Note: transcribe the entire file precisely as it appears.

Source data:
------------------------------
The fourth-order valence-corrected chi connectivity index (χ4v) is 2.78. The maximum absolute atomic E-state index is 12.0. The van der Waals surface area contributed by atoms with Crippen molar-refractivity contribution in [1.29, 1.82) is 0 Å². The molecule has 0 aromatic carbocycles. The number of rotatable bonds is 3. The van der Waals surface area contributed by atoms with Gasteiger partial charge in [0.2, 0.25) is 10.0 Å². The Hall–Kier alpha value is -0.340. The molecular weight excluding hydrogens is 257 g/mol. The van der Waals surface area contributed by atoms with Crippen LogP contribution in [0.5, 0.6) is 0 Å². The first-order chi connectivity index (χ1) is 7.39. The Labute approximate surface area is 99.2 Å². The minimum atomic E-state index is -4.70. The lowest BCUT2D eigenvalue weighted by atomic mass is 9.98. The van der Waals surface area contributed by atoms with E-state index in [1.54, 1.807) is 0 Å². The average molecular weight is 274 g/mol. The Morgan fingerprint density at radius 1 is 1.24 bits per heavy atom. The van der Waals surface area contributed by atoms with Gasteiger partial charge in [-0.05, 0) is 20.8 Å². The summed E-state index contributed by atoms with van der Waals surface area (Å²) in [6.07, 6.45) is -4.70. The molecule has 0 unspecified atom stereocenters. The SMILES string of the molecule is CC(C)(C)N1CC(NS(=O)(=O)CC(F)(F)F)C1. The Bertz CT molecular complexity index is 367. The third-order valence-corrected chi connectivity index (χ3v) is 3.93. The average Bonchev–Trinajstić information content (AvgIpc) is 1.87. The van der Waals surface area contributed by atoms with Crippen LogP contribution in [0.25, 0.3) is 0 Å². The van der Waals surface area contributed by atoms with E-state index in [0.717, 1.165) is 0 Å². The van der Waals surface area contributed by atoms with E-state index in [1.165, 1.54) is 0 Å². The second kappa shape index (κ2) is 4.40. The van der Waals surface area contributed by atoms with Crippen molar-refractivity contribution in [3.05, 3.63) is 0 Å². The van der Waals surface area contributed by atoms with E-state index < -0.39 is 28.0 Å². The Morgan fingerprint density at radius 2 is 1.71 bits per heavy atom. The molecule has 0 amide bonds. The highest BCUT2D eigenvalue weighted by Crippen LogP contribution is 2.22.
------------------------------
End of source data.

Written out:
The fourth-order valence-corrected chi connectivity index (χ4v) is 2.78. The maximum absolute atomic E-state index is 12.0. The van der Waals surface area contributed by atoms with Crippen molar-refractivity contribution in [1.29, 1.82) is 0 Å². The molecule has 0 aromatic carbocycles. The number of rotatable bonds is 3. The van der Waals surface area contributed by atoms with Gasteiger partial charge in [0.2, 0.25) is 10.0 Å². The Hall–Kier alpha value is -0.340. The molecular weight excluding hydrogens is 257 g/mol. The van der Waals surface area contributed by atoms with Crippen LogP contribution in [0.5, 0.6) is 0 Å². The first-order chi connectivity index (χ1) is 7.39. The Labute approximate surface area is 99.2 Å². The minimum atomic E-state index is -4.70. The lowest BCUT2D eigenvalue weighted by atomic mass is 9.98. The van der Waals surface area contributed by atoms with E-state index in [1.54, 1.807) is 0 Å². The average molecular weight is 274 g/mol. The Morgan fingerprint density at radius 1 is 1.24 bits per heavy atom. The van der Waals surface area contributed by atoms with Gasteiger partial charge in [-0.05, 0) is 20.8 Å². The summed E-state index contributed by atoms with van der Waals surface area (Å²) in [6.07, 6.45) is -4.70. The molecule has 0 unspecified atom stereocenters. The SMILES string of the molecule is CC(C)(C)N1CC(NS(=O)(=O)CC(F)(F)F)C1. The Bertz CT molecular complexity index is 367. The third-order valence-corrected chi connectivity index (χ3v) is 3.93. The average Bonchev–Trinajstić information content (AvgIpc) is 1.87. The van der Waals surface area contributed by atoms with Crippen LogP contribution in [0.25, 0.3) is 0 Å². The van der Waals surface area contributed by atoms with E-state index in [0.717, 1.165) is 0 Å². The van der Waals surface area contributed by atoms with E-state index in [1.165, 1.54) is 0 Å². The second kappa shape index (κ2) is 4.40. The van der Waals surface area contributed by atoms with Crippen molar-refractivity contribution in [3.05, 3.63) is 0 Å². The van der Waals surface area contributed by atoms with E-state index < -0.39 is 28.0 Å². The Morgan fingerprint density at radius 2 is 1.71 bits per heavy atom. The molecule has 0 amide bonds. The highest BCUT2D eigenvalue weighted by Crippen LogP contribution is 2.22.